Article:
I’m sure the analogy is obvious. When we get distracted from what is truly important in life, we sometimes need a “rumble strip moment” to startle us back to attention and to get back on the right road.

I had a recent “rumble strip moment” when conversing with colleagues. Without oversharing, let’s just say that I was being a bit of a downer, whining about my situation. A colleague friend rather bluntly said that such an attitude would not result in good ministry. My friend is not usually so confrontational. She’s often the first one to voice words of support and empathy. Not this time. This time she called me on my whining and she was right to do so.

Since that conversation, I have thought about her words several times, especially when an entirely different person said much the same thing to me five days later. It’s obvious that I needed “rumble-stripped” back on course.

It seems to have worked. I feel back on track, my attitude has been adjusted, and I am facing the coming months with more energy than I’d had before.

Let me add that I do not necessarily believe that “rumble strip moments” are from God. They may be. But mostly I think God lets us make our way, even if we end up in a ditch somewhere. When we feel rumble-stripped, it’s probably our own wisdom or self-knowledge coming to the fore. God’s role is to be present with us in all things, to support us when we need it, to lift us up when necessary, and to offer forgiveness and second chances when we deliberately aim for the ditches.

How about you? What part of your life might you need a “rumble strip moment” to get back on course? Wherever that may be, know that God is always present on the journey.


He Is Risen! But Not Yet!

risenOn Wednesday of Holy Week, I drove by a local church and on their electronic sign I read: “He Is Risen!” “Not yet!” I said as I drove by. “Give him a few more days.” After all, we celebrate the resurrection of Christ on Easter Sunday. We still had Good Friday before us—the commemoration of Christ’s crucifixion. How can we celebrate Christ’s resurrection until we have faced his death?

In my previous congregation, there was a mega-church in that community who offered Easter worship services on Good Friday. Apparently, their services on Easter Sunday were so packed that they had to schedule extra ones: two on Good Friday, three on Holy Saturday and four on Easter Sunday. Obviously, this church did not even recognize Good Friday as a Holy Day worth remembering! Again: how can we celebrate resurrection until we have faced death?

There is no resurrection—no new life—without death and loss. We see this in nature all the time. A plant grows and flowers and then loses its beauty and leaves and it either dies or goes into a sort of hibernation, mimicking death. Often, as the plant is dying, it releases seeds. And then when the conditions are right, it comes back to life, or the seeds grow, and the cycle is repeated. So, too, with living creatures. They are born, grow, flourish, and then die and their remains become part of the earth, nourishing other creatures and plants into new life. Jesus used the plant life-cycle as an example of this important process of death-into-resurrection: Very truly, I tell you, unless a grain of wheat falls into the earth and dies, it remains just a single grain; but if it dies, it bears much fruit. (John 12:24)

We cannot truly appreciate and celebrate the resurrection of Christ and all it means without facing the suffering and death that came first. Mind you, I am not one of those theologians who believe that it was necessary for Jesus to undergo a painful death or that the amount of pain he suffered was necessary for salvation. That’s all nonsense. The amount of suffering and pain that Jesus endured was not a God-requirement for salvation: Jesus’ suffering is a direct result of human sinfulness and hate. People caused Jesus to suffer, not God.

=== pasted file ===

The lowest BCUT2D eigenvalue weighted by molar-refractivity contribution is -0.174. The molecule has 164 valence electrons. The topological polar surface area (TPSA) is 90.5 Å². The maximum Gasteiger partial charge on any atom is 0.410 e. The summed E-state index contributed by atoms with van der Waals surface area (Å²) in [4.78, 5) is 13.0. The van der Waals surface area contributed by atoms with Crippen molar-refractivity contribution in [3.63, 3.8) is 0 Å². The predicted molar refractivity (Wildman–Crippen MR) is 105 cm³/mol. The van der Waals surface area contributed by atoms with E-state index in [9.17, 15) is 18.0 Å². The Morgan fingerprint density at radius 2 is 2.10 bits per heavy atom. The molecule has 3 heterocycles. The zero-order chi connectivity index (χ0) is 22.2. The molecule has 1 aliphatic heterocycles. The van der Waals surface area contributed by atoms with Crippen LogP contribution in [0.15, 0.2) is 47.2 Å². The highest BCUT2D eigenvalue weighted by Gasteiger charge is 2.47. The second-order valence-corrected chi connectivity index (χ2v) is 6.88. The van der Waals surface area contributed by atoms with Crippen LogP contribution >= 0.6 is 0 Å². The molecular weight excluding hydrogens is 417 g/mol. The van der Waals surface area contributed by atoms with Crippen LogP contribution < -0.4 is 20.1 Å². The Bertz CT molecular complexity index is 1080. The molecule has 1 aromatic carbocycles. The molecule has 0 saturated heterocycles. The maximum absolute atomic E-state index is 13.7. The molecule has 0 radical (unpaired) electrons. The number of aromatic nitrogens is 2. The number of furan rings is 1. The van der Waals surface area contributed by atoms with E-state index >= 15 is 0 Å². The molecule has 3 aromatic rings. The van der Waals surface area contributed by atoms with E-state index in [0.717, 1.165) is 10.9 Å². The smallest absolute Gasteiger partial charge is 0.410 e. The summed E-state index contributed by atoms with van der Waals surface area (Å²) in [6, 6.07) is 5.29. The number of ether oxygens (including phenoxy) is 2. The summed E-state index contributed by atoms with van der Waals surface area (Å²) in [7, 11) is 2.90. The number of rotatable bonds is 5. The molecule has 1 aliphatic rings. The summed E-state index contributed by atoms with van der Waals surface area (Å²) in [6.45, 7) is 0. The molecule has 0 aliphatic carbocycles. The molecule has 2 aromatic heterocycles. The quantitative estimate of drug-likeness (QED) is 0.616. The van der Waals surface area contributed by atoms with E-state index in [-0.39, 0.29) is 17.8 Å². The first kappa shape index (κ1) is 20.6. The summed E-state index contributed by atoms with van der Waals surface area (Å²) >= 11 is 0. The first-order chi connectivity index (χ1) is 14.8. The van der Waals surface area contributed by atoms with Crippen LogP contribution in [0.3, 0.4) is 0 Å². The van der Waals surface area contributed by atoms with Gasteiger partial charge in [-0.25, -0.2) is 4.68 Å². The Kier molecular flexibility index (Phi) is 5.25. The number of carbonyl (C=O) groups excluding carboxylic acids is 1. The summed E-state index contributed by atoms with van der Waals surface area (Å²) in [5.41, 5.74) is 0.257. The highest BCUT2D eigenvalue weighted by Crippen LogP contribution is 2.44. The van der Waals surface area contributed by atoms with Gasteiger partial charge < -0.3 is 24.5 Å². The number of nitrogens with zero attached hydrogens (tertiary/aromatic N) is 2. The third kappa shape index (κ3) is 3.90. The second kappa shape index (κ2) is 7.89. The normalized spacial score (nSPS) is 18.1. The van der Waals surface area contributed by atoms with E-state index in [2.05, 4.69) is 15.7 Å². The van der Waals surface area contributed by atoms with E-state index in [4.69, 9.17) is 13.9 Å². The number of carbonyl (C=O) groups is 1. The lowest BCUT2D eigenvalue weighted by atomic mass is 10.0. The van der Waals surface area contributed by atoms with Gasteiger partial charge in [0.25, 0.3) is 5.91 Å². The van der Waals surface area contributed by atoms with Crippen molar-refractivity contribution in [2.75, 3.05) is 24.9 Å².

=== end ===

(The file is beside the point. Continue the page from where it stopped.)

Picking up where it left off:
If Jesus had been mercifully beheaded or had died of old age or disease, it would not have mattered. What mattered was the resurrection—the restoration of life and the promise of eternal life. The resurrection made Jesus’ death different from all other deaths.

And we cannot have resurrection without death. So while we may prefer not to dwell on the death part, it is Jesus’ death that made the resurrection possible and which defined the meaning of the resurrection for us. Life is stronger than death. Love is stronger than hate. God is strongest of all.

So if you are in a Good Friday time in your life—a time of loss or uncertainty or fear or abandonment—trust in the strength of God to bring you out of Good Friday and into resurrection and new life. We might prefer to skip the Good Friday’s of our lives, but without those Good Friday’s, we will never know the true promise and power of resurrection.


kenosisYesterday I preached about emptying oneself, as St. Paul says Jesus did (Philippians 2:6-11). In Paul’s view, Jesus emptied himself OF himself so that he could be filled with God and God’s will. I encouraged my congregation to empty themselves during this Holy Week walk—to empty themselves of fears and worries and anxieties and the things over which we have no control. I suggested that we especially try to lose all those things that clutter up our lives and interfere with our sense of the holy. I said that if we were emptied, then we could be filled with Christ, and his peace and love and mercy, instead of all those other unhelpful things.

As I was preaching this yesterday, it occurred to me—as it often does—that I was speaking to myself. I’m the one who needs to let go of all that stuff and let myself be filled with Christ. In my case, that would be all the Holy Week “stuff” that has been so much on my mind in these past days. I don’t mean that I should simply drop everything. None of us would be happy with that outcome. However, the stress that I place on myself, the worrying about every little detail, the fear that something will be wrong in the bulletin or on the slides or in my leader’s book: these are the things that drive me crazy and in the end are mostly unimportant. Of course, nobody wants a sloppy, thrown-together worship experience. But when I let these little details overwhelm the true Holy Week experience, I am depriving myself and my congregation of a pastor who is focused and calm and spiritually present.

So this week, I will try to follow my own homiletic advice: to empty myself of worry and unimportant details and unnecessary stress. I will try to make space for Christ so that I might feel his peace, his joy, his love, his mercy instead of my anxiety and stress.

As we walk towards the empty tomb, let us do so as empty people, filled only with Jesus.